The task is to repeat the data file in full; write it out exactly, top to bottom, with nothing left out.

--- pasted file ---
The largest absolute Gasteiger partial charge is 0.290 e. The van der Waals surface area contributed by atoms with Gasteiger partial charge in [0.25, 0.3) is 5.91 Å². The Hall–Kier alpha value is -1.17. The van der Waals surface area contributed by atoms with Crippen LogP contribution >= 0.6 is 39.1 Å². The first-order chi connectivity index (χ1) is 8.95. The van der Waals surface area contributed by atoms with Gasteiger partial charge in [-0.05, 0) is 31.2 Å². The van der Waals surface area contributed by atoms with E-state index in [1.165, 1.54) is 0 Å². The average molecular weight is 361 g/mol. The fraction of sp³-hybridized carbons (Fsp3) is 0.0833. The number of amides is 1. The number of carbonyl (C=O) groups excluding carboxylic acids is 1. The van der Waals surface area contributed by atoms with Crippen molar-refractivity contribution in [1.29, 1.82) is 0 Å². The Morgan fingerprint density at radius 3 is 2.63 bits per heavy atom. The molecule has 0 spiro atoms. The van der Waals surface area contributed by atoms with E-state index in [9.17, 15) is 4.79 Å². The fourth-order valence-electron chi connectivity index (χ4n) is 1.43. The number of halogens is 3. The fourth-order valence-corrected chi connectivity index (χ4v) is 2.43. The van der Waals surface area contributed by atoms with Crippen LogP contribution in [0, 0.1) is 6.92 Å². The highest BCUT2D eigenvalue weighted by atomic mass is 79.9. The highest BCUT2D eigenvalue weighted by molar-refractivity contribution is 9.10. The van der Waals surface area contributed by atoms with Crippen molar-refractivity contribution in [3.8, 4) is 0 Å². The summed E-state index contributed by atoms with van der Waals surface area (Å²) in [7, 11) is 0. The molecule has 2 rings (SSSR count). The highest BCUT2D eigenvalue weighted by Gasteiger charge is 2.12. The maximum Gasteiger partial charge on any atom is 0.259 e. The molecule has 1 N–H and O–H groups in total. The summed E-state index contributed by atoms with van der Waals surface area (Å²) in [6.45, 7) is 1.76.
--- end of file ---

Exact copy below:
The largest absolute Gasteiger partial charge is 0.290 e. The van der Waals surface area contributed by atoms with Gasteiger partial charge in [0.25, 0.3) is 5.91 Å². The Hall–Kier alpha value is -1.17. The van der Waals surface area contributed by atoms with Crippen LogP contribution >= 0.6 is 39.1 Å². The first-order chi connectivity index (χ1) is 8.95. The van der Waals surface area contributed by atoms with Gasteiger partial charge in [-0.05, 0) is 31.2 Å². The van der Waals surface area contributed by atoms with E-state index in [1.165, 1.54) is 0 Å². The average molecular weight is 361 g/mol. The fraction of sp³-hybridized carbons (Fsp3) is 0.0833. The number of amides is 1. The number of carbonyl (C=O) groups excluding carboxylic acids is 1. The van der Waals surface area contributed by atoms with Crippen molar-refractivity contribution in [1.29, 1.82) is 0 Å². The Morgan fingerprint density at radius 3 is 2.63 bits per heavy atom. The molecule has 0 spiro atoms. The van der Waals surface area contributed by atoms with E-state index in [9.17, 15) is 4.79 Å². The fourth-order valence-electron chi connectivity index (χ4n) is 1.43. The number of halogens is 3. The fourth-order valence-corrected chi connectivity index (χ4v) is 2.43. The van der Waals surface area contributed by atoms with Crippen LogP contribution in [0, 0.1) is 6.92 Å². The highest BCUT2D eigenvalue weighted by atomic mass is 79.9. The highest BCUT2D eigenvalue weighted by molar-refractivity contribution is 9.10. The van der Waals surface area contributed by atoms with Crippen molar-refractivity contribution in [3.8, 4) is 0 Å². The summed E-state index contributed by atoms with van der Waals surface area (Å²) in [7, 11) is 0. The molecule has 2 rings (SSSR count). The highest BCUT2D eigenvalue weighted by Gasteiger charge is 2.12. The maximum Gasteiger partial charge on any atom is 0.259 e. The molecule has 1 N–H and O–H groups in total. The summed E-state index contributed by atoms with van der Waals surface area (Å²) in [6.45, 7) is 1.76.